Thursday, July 10, 2014
A couple of modest observations
My colleagues and I analyzed a whole lot of medical visits by people with HIV and we did find some differences depending on patients' race and ethnicity. (Click on the link and you also get to see an unflattering picture of me, engaged in the bizarre practice of neck binding.)
Black patients tend to talk less than do other patients in physician visits -- this has been observed before. And doctors talk to Black and Hispanic patients about medication adherence more than they do with other patients, regardless of whether there are any indications that the patient is non-adherent (which is the fancy term for not taking the pills on schedule). These docs are all white or Asian, BTW, except for two African American women at one site. So we can't sort out any effect of physician ethnicity or provider-patient concordance from this data. But on the other hand, that's the real world. There just aren't a lot of Black or Latino physicians.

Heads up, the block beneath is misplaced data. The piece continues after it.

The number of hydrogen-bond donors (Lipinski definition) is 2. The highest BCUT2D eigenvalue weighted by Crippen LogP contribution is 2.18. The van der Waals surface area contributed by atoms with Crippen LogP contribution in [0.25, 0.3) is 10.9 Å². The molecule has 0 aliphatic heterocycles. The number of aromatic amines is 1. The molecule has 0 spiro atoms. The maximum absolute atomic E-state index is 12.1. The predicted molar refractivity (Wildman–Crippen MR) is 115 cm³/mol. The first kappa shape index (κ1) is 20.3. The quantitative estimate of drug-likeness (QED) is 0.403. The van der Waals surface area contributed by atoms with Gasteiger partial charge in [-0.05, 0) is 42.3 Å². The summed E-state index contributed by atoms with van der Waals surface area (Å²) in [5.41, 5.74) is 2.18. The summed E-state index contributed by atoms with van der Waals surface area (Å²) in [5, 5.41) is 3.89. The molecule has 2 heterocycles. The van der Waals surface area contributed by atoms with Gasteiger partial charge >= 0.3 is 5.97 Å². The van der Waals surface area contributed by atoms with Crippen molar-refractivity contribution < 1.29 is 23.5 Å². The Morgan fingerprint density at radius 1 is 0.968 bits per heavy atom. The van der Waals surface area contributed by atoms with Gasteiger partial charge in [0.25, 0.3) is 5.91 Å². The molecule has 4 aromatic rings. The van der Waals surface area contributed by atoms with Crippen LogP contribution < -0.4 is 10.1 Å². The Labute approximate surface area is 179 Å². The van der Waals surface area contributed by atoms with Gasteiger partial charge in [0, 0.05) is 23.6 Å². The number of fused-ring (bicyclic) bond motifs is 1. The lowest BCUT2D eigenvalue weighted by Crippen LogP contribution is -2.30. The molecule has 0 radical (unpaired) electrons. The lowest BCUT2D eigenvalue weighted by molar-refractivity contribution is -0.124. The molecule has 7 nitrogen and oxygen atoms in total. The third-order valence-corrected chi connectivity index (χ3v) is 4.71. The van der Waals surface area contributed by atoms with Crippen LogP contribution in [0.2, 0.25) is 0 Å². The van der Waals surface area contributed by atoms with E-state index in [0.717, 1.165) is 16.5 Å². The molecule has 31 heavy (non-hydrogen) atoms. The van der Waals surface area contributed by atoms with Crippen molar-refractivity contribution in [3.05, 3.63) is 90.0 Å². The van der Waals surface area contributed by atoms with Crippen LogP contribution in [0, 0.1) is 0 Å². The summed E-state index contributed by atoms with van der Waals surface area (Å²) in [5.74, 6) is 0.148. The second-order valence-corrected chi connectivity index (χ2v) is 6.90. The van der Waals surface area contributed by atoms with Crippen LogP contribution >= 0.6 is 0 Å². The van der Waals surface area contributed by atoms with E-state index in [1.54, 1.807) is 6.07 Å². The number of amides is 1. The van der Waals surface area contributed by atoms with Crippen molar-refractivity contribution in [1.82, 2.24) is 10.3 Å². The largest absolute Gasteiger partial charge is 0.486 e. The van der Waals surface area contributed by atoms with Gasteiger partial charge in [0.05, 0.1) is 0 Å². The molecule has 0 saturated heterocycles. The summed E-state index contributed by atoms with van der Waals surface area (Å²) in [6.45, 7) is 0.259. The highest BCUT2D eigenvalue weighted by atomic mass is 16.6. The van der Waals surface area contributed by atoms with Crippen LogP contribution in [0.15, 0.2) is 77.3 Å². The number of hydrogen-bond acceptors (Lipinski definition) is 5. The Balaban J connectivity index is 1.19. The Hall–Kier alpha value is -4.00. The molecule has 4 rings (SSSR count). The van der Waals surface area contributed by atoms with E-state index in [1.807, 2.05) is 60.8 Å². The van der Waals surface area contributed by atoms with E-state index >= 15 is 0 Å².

Not sure what this means or whether these disparate communication patterns are a big problem -- just worth noting that ethnicity still matters. The call for a "race blind" society is fallacious. We aren't race blind and we won't be any time soon, so pretending we are just evades the issue.